Pelosi also responded to Trump’s claim that the stock market was falling because investors were frightened by the Democrats’ debate in South Carolina Tuesday night.

“You really have to wonder. He said the reason the market dropped was because of the debate the other night. Well, the market had dropped 1,800 points before the debate the other night,” Pelosi said, adding “Let’s not be silly about what this is.”

Democratic candidates seeking to replace Trump in the White House also trod the tricky line of mixing politics and public health. Sen. Elizabeth Warren, D-Mass., introduced a bill that would divert funds from construction of Trump’s border wall to public health measures.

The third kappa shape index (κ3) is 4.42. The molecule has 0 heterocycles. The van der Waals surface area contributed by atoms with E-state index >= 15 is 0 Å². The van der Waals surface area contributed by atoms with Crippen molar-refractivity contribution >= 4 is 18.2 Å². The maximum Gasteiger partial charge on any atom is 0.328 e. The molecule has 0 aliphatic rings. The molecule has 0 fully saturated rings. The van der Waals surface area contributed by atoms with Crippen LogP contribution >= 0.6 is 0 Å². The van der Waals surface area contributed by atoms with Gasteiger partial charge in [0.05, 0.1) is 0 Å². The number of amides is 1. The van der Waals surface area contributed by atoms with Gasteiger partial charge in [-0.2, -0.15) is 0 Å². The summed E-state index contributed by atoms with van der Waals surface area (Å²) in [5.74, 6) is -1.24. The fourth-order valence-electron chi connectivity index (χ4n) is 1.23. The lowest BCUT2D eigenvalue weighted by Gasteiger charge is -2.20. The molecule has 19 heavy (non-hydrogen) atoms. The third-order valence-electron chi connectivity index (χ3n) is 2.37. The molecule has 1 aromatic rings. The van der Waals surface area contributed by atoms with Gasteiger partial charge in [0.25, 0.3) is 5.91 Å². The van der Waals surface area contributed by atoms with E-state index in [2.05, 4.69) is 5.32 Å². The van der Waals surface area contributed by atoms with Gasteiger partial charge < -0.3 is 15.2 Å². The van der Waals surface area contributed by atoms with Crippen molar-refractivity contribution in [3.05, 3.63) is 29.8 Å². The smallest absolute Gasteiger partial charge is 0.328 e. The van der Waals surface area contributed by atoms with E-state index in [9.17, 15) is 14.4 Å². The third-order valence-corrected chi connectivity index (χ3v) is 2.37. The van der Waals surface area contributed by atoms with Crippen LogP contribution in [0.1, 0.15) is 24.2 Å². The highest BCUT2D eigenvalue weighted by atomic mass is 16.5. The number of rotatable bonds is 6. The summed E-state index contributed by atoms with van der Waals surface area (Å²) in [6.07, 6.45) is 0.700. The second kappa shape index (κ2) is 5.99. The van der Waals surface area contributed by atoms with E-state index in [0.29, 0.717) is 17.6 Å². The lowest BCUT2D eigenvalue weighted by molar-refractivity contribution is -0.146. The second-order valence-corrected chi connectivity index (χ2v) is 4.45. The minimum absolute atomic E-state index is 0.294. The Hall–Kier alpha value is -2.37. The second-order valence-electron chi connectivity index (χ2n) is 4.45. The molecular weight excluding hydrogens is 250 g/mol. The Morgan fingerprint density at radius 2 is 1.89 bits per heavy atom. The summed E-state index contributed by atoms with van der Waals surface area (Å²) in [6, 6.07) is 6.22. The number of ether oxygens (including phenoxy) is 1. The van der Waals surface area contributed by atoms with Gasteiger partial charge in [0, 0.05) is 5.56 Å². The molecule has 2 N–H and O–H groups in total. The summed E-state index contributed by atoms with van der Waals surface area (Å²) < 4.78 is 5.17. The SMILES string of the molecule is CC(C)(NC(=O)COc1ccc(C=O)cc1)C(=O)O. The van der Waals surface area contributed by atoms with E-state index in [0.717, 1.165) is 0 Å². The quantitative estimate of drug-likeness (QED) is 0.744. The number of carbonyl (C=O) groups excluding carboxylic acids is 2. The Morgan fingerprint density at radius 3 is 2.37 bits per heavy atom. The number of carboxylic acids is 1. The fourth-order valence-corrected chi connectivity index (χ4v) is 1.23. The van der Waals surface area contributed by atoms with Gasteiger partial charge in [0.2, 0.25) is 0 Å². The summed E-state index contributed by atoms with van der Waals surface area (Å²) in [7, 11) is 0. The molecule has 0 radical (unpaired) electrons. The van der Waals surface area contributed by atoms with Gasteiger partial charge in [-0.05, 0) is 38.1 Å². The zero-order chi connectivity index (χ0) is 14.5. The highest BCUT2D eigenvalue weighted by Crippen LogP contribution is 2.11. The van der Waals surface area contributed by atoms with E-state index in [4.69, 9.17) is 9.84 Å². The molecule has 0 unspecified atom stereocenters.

“The coronavirus outbreak poses serious health, diplomatic and economic threats to the United States, and we must be prepared to confront it head on,” Sen. Elizabeth Warren, D-Mass., said in a statement. “Rather than use taxpayer dollars to pay for a monument to hate and division, my bill would help ensure that the federal government has the resources it needs to adequately respond to this emergency.”

At a CNN town hall on Wednesday, former Vice President Joe Biden also blasted Trump for his budget priorities. “He goes and he takes away the office we set up that’s designed to deal with pandemic disease,” Biden said of Trump, adding that the president “tried to defund the CDC. He tried to defund the NIH. He did not have a plan to deal with how you equip hospitals.”

During Tuesday’s presidential debate, Sen. Bernie Sanders mocked Trump over what he describes as the president’s distrust of science.

“This great genius has told us that this coronavirus is going to end in two months. April is the magical day that this great scientist we have in the White House has determined. I wish I was kidding. That is what he said,” Sanders said.